When Kahnweiler went through a particularly bad breakup, she decided to write a comedy about it. The experience helped her process her pain, but ultimately she found that it resonated it with other people, who shared their breakup stories with her.
“I come from a family [that] always laughs at the hardest things,” Kahnweiler said. “That’s how we cope with this stuff. So just being able to laugh about it, it felt very natural.”
Since then, Kahnweiler’s projects have only gotten funnier, not to mention, more personal. Her newest web series, The Skinny, delves into the life of a young woman navigating her increasing Internet fame, while also dealing with bulimia. Kahnweiler struggled with her own bulimia for 10 years, using some of her own experiences as fodder for the show’s comedy. The series, produced by Refinery29 and Jill Solloway’s Wifey.tv, debuted at Sundance earlier this year. It also won a Webby—the Oscars for online content—for best dramatic series. That award doesn’t quite do The Skinny justice; the series is more than just a drama. It’s not just “that show about bulimia.”
Throughout the six 10-minute episodes, the main character Jessie, played by Kahnweiler, navigates her turbulent personal life when her ex, Cole, a recovering junkie, moves in with her mom, played by the fabulous Illeana Douglas.
There are a myriad of entertaining moments, like when Jessie rips into the media executives who say she’s just another pair of tits.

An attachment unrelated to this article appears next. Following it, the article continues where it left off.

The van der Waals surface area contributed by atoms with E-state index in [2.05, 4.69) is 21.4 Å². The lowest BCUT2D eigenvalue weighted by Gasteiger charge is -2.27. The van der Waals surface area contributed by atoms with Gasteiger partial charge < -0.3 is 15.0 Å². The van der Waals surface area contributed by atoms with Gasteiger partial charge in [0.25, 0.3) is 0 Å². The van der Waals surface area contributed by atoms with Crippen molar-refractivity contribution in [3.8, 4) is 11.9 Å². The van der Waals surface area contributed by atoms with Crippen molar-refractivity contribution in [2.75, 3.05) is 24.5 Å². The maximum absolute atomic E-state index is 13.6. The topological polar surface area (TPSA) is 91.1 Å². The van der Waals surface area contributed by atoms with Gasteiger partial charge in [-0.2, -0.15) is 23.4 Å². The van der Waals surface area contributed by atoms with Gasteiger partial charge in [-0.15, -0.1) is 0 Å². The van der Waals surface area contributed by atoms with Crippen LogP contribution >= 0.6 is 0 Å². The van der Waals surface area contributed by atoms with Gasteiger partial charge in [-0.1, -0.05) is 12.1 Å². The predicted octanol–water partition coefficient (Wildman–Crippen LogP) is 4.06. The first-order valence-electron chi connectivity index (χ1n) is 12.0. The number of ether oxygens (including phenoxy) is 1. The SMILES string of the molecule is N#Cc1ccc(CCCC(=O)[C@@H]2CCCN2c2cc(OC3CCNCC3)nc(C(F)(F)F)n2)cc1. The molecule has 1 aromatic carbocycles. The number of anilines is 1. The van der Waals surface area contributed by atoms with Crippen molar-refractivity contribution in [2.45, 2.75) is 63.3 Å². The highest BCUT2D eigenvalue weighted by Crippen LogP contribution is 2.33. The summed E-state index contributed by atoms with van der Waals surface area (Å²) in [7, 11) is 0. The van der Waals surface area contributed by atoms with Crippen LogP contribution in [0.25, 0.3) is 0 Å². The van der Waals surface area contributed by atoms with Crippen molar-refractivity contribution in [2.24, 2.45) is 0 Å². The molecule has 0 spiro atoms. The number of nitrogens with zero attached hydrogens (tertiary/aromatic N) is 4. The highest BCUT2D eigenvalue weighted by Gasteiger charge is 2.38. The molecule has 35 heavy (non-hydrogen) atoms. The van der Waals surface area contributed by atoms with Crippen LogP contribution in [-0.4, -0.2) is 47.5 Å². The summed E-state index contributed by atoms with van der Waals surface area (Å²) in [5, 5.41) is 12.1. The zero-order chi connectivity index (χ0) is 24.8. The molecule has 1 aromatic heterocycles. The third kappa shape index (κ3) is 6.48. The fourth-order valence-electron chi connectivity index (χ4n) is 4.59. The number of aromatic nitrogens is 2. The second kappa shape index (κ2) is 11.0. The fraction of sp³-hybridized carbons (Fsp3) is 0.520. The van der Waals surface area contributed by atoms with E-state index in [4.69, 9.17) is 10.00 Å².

“I am so sick of asking men with man buns and tuna breath for permission to be myself!” she yells. “There is more pussy fear in this room than the Republican National Convention!”
Yes, she does eat cake out of the trash, stuff prosciutto, sushi and God knows what else into her bra and she steals a box of chocolate laxatives while wearing a diaper. But the series shows that bulimia is not the cause of Jessie’s problems, it’s her very misguided attempt at bringing some sort of control to the chaos converging around her. It doesn’t overtake her life, but it’s always there in the background waiting for things to go wrong.
Kahnweiler said she was trying to subvert expectations of what someone with an eating disorder looks like. A person doesn’t have to be uber thin to suffer from an eating disorder. It can happen to anyone, even someone as boisterous and outgoing as Jessie.
Kahnweiler maintains that talking about her problems openly has been the best medicine. But when she tried to get The Skinny produced, she found that not a lot of people were willing to go down that path with her, saying it wasn’t “sexy.”